Let consider a fermionic $2$-particles system (eg: $\text{H}_2$ or Helium atom). It's total antisymmetrical (!) wave function $\psi(\vec{r_1}, s_1,\vec{r_2}, s_2)$ can be expressed as the product of the spatial and spin wave function:

$$\psi\left(\vec{r}_1, s_1,\vec{r}_2, s_2\right)= \psi_{\text{orb}}\left(\vec{r}_1,\vec{r}_2\right) \times \psi_{\text{spin}}(s_1,s_2)$$

where $\psi_{\text{orb}}$ is the spatial WF and $\psi_{\text{spin}}$ the spin WF. That is in order that the total WF is antisym, then we have two cases: $\psi_{\text{orb}}$ is symmetric (s) and $\psi_{\text{spin}}$ antisymmetric (a) or vice versa.

I have a question on the nomeclature for the spin WF:

It is known that the two-particle spin WF is represented in the basis that consists of the eigenvectors of the operators $\hat{S}^2$ and $\hat{S}_z$ where $\hat{S}=s_1 +s_2$. These are:

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with antisymm singlet ($S=0$) and symm triplet ($S=1$)

My Question is: Is it true that by convention it is synonymous to say

$\psi_{\text{spin}}$ is in state $S=1$ and that the both spins are "parallel" to each other and

resp. that $\psi_{\text{spin}}$ is in state $S=0$ and that the both spins are "anti parallel" to each other?

Background: The characterisations that classify anti- and ferromagnetism using the exchange integral

$$J_{ex}= E_s - E_a= 2\langle \,\psi _{A}({\vec r}_{1})\psi _{B}({\vec r}_{2})\,|V|\,\psi _{A}({\vec r}_{2})\psi _{B}({\vec r}_{1}),\rangle$$

($E_s$ is the eigenenergy of symmetric spatial WF and $E_a$ " anti symmetrical " )

use the terminology that spins are parallel and antiparallel to each other in dependence if $J >0$ or $J <0$, but geometrically I not understand it.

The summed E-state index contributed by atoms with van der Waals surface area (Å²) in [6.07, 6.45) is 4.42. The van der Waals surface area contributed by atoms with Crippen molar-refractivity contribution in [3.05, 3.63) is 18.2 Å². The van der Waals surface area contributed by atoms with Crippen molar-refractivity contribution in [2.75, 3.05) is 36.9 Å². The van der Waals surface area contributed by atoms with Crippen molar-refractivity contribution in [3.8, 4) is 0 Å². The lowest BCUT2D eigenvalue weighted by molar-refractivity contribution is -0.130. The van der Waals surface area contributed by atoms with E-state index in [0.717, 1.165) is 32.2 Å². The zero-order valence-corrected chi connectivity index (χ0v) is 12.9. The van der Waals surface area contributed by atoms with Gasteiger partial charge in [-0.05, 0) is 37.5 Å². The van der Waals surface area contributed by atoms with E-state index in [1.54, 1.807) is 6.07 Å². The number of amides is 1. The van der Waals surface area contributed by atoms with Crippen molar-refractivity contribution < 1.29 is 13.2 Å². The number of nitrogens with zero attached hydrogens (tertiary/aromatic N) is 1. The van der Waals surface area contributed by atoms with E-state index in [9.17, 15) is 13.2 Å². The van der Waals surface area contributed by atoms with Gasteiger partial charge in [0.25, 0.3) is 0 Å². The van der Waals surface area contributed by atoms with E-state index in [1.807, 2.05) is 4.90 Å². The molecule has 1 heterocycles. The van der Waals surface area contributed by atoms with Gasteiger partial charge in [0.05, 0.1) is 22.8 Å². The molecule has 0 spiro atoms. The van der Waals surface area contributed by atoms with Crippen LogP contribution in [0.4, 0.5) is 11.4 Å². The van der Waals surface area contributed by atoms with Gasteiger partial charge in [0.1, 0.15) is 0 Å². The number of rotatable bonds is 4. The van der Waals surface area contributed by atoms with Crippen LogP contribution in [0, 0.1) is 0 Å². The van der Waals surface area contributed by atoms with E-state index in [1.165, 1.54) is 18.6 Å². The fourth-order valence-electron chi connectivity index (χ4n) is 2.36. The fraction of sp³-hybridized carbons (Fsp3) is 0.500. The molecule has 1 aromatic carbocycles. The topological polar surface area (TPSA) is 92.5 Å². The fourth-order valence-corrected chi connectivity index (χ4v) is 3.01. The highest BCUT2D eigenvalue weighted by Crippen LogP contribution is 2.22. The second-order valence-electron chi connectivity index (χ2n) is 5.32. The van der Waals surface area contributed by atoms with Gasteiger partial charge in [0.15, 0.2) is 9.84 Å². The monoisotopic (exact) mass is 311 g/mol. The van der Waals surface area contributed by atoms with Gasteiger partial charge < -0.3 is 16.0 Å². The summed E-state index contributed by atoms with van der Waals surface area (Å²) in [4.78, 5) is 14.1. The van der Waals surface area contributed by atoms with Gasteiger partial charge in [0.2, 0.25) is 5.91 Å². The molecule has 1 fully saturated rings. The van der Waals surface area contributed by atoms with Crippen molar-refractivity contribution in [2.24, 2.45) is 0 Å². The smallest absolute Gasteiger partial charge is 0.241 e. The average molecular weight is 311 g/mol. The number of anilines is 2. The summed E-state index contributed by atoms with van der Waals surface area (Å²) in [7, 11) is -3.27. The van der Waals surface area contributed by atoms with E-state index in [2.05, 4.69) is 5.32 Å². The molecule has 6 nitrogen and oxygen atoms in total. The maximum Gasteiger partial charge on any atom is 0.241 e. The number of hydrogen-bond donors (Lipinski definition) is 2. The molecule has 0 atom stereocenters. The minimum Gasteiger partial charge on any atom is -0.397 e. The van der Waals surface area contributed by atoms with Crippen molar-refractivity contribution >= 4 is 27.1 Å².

What I see is that since $J >0$ or $J <0$ allows to conclude if spinal WF is in singlet or triplet state, but the usage of "parallel" and "antiparallel" iritates me at this point, I came to a guess that "parallel" is by convention set to be synonymous to triplet state and antiparallel to singlet.

Is my guess correct or do I miss the issue?


1 Answer 1


No. Parallel corresponds to $$S_{z1}S_{z2}|\psi\rangle=\left(\frac{\hbar}{2}\right)^2|\psi\rangle$$ And anti-parallel corresponds to $$S_{z1}S_{z2}|\psi\rangle=0$$ Thus $|\uparrow\uparrow\rangle$ and $|\downarrow\downarrow\rangle$ are parallel states and the other two are antiparallel.

  • $\begingroup$ This is exactly the point that confuses me so much. Geometrically, your explanation make sense and coinsides exactly with my intuition before I read this: en.wikipedia.org/wiki/Exchange_interaction#Effects_of_exchange There the exchnage factor $J_{ab}= \frac{1}{2}(E_+-E_-)$ where $E_+$ is the eigenvalue of symmetric spatial wave function $\psi_{orb}^s$ and $E_-$ is the eigenvalue of antisymmetric spatial wave function $\psi_{orb}^a$. Now the cruical point: according to my knowledge the system tends to be in a state of lowest energy. That gives me two cases: $\endgroup$
    – user267839
    Jan 22, 2020 at 11:50
  • $\begingroup$ 1. $J_{ab} >0$: this implies $E_+ > E_-$. Therefore the system tends to have a spatial WF corresponding to $E_-$: so the spatial WF is antisymmetric. As electrons are fermions and therefore it's total WF is antisymm, the spin WF $\psi_{spin}$ is symmetrical, thus a triplet state $S=1$. That's fine. But this gives no informations on $m_S$. And thus I don't see why in case $J_{ab} >0$ the spins are parallel as claimed in linked wiki exerpt. $\endgroup$
    – user267839
    Jan 22, 2020 at 11:50
  • $\begingroup$ 2. Analogously, in case for $J_{ab} <0$ going similar argumentation using same arguments I would be able to conclude that the spin WF has to be singulet: $S=0$. But again, wki says that $J_{ab} <0$ imply that the spins are antiparallel. Why? I don't understand exactly these two points. What is my thinking error? $\endgroup$
    – user267839
    Jan 22, 2020 at 11:50
  • $\begingroup$ The Hamiltonian for a (ferro)magnetic system is generally given by spin-spin interactions between nearest neighbours of a lattice structure. So it’s of the form $J_{ij}S_i\cdot S_j$ And this is why the parallel and anti parallel come into the picture. $\endgroup$ Jan 22, 2020 at 13:01
  • $\begingroup$ I see that due to the shape of the Heisenberg Hamiltonian ${\displaystyle {\mathcal {H}}_{Heis}=-\sum _{i,j}J\langle {\vec {S}}_{i}\cdot {\vec {S}}_{j}\rangle }$ the parallel and antiparall spins are 'somehow' related to $J_{ab}$. But I still not see a clear logical argument why e.g. $J_{ab}>0$ imply that spins are parallel (resp. $J_{ab}<0$ that spins $\endgroup$
    – user267839
    Jan 22, 2020 at 13:35

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